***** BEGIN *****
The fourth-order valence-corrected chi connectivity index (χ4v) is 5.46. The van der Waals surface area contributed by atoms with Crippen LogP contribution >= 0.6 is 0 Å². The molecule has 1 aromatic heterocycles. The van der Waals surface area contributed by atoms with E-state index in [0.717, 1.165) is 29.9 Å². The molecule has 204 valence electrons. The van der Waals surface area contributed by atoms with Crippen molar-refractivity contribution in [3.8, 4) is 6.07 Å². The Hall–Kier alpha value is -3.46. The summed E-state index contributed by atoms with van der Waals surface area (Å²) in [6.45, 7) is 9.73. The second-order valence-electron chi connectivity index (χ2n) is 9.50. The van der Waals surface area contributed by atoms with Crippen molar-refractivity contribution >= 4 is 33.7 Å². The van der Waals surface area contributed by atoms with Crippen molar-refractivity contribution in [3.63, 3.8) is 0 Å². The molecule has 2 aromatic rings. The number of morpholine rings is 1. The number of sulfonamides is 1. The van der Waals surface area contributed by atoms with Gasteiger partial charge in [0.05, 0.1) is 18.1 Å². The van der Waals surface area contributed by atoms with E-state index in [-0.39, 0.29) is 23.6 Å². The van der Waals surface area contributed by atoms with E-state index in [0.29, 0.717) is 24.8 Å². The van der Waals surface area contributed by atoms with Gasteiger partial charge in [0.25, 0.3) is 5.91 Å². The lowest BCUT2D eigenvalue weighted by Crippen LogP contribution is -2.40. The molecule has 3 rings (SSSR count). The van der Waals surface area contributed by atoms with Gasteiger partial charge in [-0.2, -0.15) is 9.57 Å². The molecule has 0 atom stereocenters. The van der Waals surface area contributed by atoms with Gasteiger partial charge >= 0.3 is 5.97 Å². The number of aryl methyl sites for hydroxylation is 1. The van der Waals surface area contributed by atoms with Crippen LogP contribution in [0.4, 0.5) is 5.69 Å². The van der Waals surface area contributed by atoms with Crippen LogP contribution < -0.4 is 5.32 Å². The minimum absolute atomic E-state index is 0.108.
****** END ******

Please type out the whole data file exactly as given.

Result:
The fourth-order valence-corrected chi connectivity index (χ4v) is 5.46. The van der Waals surface area contributed by atoms with Crippen LogP contribution >= 0.6 is 0 Å². The molecule has 1 aromatic heterocycles. The van der Waals surface area contributed by atoms with E-state index in [0.717, 1.165) is 29.9 Å². The molecule has 204 valence electrons. The van der Waals surface area contributed by atoms with Crippen molar-refractivity contribution in [3.8, 4) is 6.07 Å². The Hall–Kier alpha value is -3.46. The summed E-state index contributed by atoms with van der Waals surface area (Å²) in [6.45, 7) is 9.73. The second-order valence-electron chi connectivity index (χ2n) is 9.50. The van der Waals surface area contributed by atoms with Crippen molar-refractivity contribution >= 4 is 33.7 Å². The van der Waals surface area contributed by atoms with Crippen molar-refractivity contribution in [3.63, 3.8) is 0 Å². The molecule has 2 aromatic rings. The number of morpholine rings is 1. The number of sulfonamides is 1. The van der Waals surface area contributed by atoms with Gasteiger partial charge in [0.05, 0.1) is 18.1 Å². The van der Waals surface area contributed by atoms with E-state index in [-0.39, 0.29) is 23.6 Å². The van der Waals surface area contributed by atoms with E-state index in [0.29, 0.717) is 24.8 Å². The van der Waals surface area contributed by atoms with Gasteiger partial charge in [0.25, 0.3) is 5.91 Å². The lowest BCUT2D eigenvalue weighted by Crippen LogP contribution is -2.40. The molecule has 3 rings (SSSR count). The van der Waals surface area contributed by atoms with Gasteiger partial charge in [-0.2, -0.15) is 9.57 Å². The molecule has 0 atom stereocenters. The van der Waals surface area contributed by atoms with Gasteiger partial charge >= 0.3 is 5.97 Å². The number of aryl methyl sites for hydroxylation is 1. The van der Waals surface area contributed by atoms with Crippen LogP contribution in [0.4, 0.5) is 5.69 Å². The van der Waals surface area contributed by atoms with Crippen LogP contribution < -0.4 is 5.32 Å². The minimum absolute atomic E-state index is 0.108.